For my part, I travel not to go anywhere, but to go. I travel for travel's sake. The great affair is to move. ROBERT LOUIS STEVENSON

Monday, 18 October 2010

Junk Head

Ok, ok, just one more poetry post! You’re right. It's fun! I’ve found a couple of haiku I wrote in January on the Camino:

Lost in the darkness / Suddenly / The moon’s my lamp light

I come and I go / Where am I? / Outside looking in

And here’s one I wrote just now:

Restless for a rest / Still my tired feet trudge on / Arriving nowhere

I like verse which seems light but has a more serious undertow (EE Cummings was very good at this). My final poem I also wrote on the Camino – when I had plenty of opportunitites to get inside my head, if only to escape the relentless downpours…

Inside My Head

I went inside my head today.
It was a funny place.
I came across all kinds of junk.
It was a real disgrace.

Some half-digested theories
Were lying all around,
With long-forgotten queries,
The answers never found.

And lots of lovely words were there
Though most had not been said,
And heaps of intellectual books
But most of them unread.

Some much-distorted memories,
Some photos from the past,
Some childhood fears and hang-ups
Which were never meant to last.

Some poems learnt by heart at school
Were written on the wall,
But all the stuff I did at work
I couldn't see at all.

An empty pack of Number Six,
A bottle of cheap wine,
A little piece of dope, unsmoked,
From nineteen sixty-nine.

Poor Jimmy H, and Jerry G,
And Janis Joplin too,
Were jostling for the centre stage
Until they fell right through.

An effigy of Buddha
And a wise koan of Zen
Were stacked neatly in the corner
Should I visit them again.

One day I'll get a card index
And classify the lot,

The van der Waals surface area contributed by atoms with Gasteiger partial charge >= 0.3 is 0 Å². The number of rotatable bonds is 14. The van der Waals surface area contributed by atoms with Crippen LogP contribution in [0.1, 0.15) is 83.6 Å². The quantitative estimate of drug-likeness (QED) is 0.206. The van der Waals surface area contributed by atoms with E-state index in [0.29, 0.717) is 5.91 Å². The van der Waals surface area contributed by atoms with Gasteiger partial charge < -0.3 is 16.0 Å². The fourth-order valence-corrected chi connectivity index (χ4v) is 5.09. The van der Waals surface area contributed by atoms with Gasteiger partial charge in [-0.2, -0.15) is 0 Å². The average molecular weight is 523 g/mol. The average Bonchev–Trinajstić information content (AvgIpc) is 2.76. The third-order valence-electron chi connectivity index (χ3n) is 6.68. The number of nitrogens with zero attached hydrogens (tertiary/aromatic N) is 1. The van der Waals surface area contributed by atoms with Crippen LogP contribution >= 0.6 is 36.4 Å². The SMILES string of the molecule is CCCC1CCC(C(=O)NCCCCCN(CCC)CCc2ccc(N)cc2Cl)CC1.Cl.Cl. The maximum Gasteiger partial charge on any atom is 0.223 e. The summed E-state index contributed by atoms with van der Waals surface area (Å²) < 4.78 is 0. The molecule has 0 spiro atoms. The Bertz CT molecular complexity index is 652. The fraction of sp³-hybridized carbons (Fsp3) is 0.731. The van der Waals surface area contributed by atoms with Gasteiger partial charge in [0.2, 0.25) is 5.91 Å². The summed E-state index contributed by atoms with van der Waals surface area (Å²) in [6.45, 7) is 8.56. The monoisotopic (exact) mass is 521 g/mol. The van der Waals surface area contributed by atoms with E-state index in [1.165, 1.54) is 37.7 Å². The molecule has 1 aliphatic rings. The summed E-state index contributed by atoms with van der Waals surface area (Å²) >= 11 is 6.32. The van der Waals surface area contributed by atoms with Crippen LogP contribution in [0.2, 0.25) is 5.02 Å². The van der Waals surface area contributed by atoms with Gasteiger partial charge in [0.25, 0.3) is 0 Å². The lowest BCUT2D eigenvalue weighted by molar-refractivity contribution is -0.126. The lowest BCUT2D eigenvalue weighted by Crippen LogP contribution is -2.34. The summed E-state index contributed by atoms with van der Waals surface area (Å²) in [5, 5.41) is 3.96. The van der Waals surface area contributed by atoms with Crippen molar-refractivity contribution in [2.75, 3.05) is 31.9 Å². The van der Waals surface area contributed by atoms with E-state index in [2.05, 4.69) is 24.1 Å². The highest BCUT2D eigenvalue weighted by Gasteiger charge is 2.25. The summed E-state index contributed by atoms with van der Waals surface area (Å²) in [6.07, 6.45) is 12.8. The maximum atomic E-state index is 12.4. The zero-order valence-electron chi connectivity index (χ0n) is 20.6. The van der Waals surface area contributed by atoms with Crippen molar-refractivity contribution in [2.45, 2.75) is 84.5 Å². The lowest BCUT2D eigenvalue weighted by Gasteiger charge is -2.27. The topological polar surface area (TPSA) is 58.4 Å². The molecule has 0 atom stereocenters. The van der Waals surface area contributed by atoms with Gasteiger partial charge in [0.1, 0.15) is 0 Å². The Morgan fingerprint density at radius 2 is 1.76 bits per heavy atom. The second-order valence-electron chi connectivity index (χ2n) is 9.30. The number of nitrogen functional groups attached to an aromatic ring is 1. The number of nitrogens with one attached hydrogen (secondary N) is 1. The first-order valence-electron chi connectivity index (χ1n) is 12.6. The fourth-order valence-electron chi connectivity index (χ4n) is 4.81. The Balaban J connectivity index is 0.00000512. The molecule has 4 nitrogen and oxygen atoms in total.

But on the other hand I might
Just let them all go rot.

I went inside my head today.
It was a funny place.
I found so many things but
Of myself there was no trace.

12 comments:

Friko said...

I am incredibly moved by your 'in your head' poem.
Such a crowded place, full of icons of the past; look again, and you will find yourself in there too.

Bonnie said...

wonderful! ... and i agree with friko ...

Luiza said...

What a moving poem this is SW. Could be inside my head if we switched Joplin et al for Alabama, Garth Brooks and Alan Jackson. :)

Ruth said...

Your haiku lead the way into this Inside My Head poem so well. Very nice they are.

I so relate to the"long-forgotten queries" and unspoken words, "half-digested theories". I'm trying to do something about that these days, and really sit down with some things that matter to me. I agree with Friko though, that you are in there. But I think I know what you mean too. We are not just the sum of the things rattling in our heads!

The Solitary Walker said...

Yes, I think relics and shadows and fragments of 'myself' are in there... but I'm different now from then. And, as Ruth hinted at so astutely, we are more than the sum of our thoughts, memories and physical/mental accumulations.

Caroline Gill said...

Great idea! ... and I enjoyed the Haiku, too.

Tramp said...

Yes, a fun but earnest piece.
Keep walking, SW.
It's like peering into the loft.
...Tramp

Pauline said...

well, you're not much tidier than I - this made me chuckle. Glad to learn you didn't clean it all up and neaten everything. A little clutter is good for the soul ;)

George said...

You haven't heard from me for several days because I've been on the road, tending to a few of life's issues. In any event, I want you to know that the camino poem is very thought-provoking. Looking back over the past sixty-eight years, I see myriad fragments, most of which I value greatly. What are we to do with these fragments? Is life fragmented by nature, in which case we should just accept it and be done with it, or is there some need to find wholeness? I don't know. Perhaps these are just random morning thoughts.

Rachel Fox said...

I like 'Inside'. You could tweak it a little here and there for maximum impact but verses 3, 5 and 6 are really good and I like the end too.

Like you I'm keen on poems which seem light but are really anything but.
x

The Solitary Walker said...

Thanks for all these comments. I don't know the answer to the question you pose, George. Except to say that, yes, our minds are storehouses of precious fragments - and also fragments of stuff we would rather forget, which we 'put to the back of our minds'. I think we can however strive for wholeness, for a unity to all the things in our life - both good and bad things, successes and mistakes, joys and sorrows, the whole lot. Zen can help us discover this unity by, paradoxically, stressing and giving value to the very fragmentary nature,randomness, fleetingness, craziness - and, in fact, 'naturalness' of it all.

Dominic Rivron said...

It's amazing we have room for it all.

I might write my own version just to see what it throws up.